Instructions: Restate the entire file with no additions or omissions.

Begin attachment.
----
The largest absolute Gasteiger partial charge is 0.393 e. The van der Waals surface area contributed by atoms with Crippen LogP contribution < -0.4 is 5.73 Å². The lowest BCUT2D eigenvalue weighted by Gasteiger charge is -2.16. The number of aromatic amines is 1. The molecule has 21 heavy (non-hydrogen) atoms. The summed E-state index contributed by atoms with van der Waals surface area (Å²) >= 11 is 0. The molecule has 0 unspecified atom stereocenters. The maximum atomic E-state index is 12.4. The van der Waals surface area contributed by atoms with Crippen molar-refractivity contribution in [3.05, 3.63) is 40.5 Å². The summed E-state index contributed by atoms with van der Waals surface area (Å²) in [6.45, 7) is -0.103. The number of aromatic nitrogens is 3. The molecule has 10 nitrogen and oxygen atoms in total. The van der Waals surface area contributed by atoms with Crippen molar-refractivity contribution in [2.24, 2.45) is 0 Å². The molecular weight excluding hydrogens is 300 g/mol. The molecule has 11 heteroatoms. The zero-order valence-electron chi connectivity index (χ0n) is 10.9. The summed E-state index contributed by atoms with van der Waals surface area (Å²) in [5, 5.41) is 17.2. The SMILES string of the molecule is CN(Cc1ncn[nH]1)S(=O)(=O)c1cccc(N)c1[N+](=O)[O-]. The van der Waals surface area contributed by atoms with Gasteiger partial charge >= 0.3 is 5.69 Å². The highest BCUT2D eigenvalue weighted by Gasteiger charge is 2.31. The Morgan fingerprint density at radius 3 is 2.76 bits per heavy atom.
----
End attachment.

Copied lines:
The largest absolute Gasteiger partial charge is 0.393 e. The van der Waals surface area contributed by atoms with Crippen LogP contribution < -0.4 is 5.73 Å². The lowest BCUT2D eigenvalue weighted by Gasteiger charge is -2.16. The number of aromatic amines is 1. The molecule has 21 heavy (non-hydrogen) atoms. The summed E-state index contributed by atoms with van der Waals surface area (Å²) >= 11 is 0. The molecule has 0 unspecified atom stereocenters. The maximum atomic E-state index is 12.4. The van der Waals surface area contributed by atoms with Crippen molar-refractivity contribution in [3.05, 3.63) is 40.5 Å². The summed E-state index contributed by atoms with van der Waals surface area (Å²) in [6.45, 7) is -0.103. The number of aromatic nitrogens is 3. The molecule has 10 nitrogen and oxygen atoms in total. The van der Waals surface area contributed by atoms with Crippen molar-refractivity contribution in [2.24, 2.45) is 0 Å². The molecular weight excluding hydrogens is 300 g/mol. The molecule has 11 heteroatoms. The zero-order valence-electron chi connectivity index (χ0n) is 10.9. The summed E-state index contributed by atoms with van der Waals surface area (Å²) in [5, 5.41) is 17.2. The SMILES string of the molecule is CN(Cc1ncn[nH]1)S(=O)(=O)c1cccc(N)c1[N+](=O)[O-]. The van der Waals surface area contributed by atoms with Gasteiger partial charge >= 0.3 is 5.69 Å². The highest BCUT2D eigenvalue weighted by Gasteiger charge is 2.31. The Morgan fingerprint density at radius 3 is 2.76 bits per heavy atom.